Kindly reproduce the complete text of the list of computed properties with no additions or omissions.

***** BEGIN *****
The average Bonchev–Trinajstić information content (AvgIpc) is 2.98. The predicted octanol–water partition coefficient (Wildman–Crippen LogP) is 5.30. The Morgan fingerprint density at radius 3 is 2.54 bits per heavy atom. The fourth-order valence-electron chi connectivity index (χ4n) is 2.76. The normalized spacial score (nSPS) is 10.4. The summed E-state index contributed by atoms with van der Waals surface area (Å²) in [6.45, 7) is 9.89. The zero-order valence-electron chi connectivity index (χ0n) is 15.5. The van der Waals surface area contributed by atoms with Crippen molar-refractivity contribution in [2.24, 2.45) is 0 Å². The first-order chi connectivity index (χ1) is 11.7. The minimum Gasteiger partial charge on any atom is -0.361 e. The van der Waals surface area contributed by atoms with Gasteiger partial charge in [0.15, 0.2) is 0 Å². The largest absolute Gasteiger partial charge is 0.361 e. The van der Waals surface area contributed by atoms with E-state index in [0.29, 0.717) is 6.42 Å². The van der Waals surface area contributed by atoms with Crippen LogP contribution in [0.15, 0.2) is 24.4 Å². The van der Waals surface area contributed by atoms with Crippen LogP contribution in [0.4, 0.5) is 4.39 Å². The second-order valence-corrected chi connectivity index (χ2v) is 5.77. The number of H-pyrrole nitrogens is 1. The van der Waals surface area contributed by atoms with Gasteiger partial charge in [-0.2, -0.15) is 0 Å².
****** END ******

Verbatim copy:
The average Bonchev–Trinajstić information content (AvgIpc) is 2.98. The predicted octanol–water partition coefficient (Wildman–Crippen LogP) is 5.30. The Morgan fingerprint density at radius 3 is 2.54 bits per heavy atom. The fourth-order valence-electron chi connectivity index (χ4n) is 2.76. The normalized spacial score (nSPS) is 10.4. The summed E-state index contributed by atoms with van der Waals surface area (Å²) in [6.45, 7) is 9.89. The zero-order valence-electron chi connectivity index (χ0n) is 15.5. The van der Waals surface area contributed by atoms with Crippen molar-refractivity contribution in [2.24, 2.45) is 0 Å². The first-order chi connectivity index (χ1) is 11.7. The minimum Gasteiger partial charge on any atom is -0.361 e. The van der Waals surface area contributed by atoms with Gasteiger partial charge in [0.15, 0.2) is 0 Å². The largest absolute Gasteiger partial charge is 0.361 e. The van der Waals surface area contributed by atoms with E-state index in [0.29, 0.717) is 6.42 Å². The van der Waals surface area contributed by atoms with Crippen LogP contribution in [0.15, 0.2) is 24.4 Å². The van der Waals surface area contributed by atoms with Crippen LogP contribution in [0.4, 0.5) is 4.39 Å². The second-order valence-corrected chi connectivity index (χ2v) is 5.77. The number of H-pyrrole nitrogens is 1. The van der Waals surface area contributed by atoms with Gasteiger partial charge in [-0.2, -0.15) is 0 Å².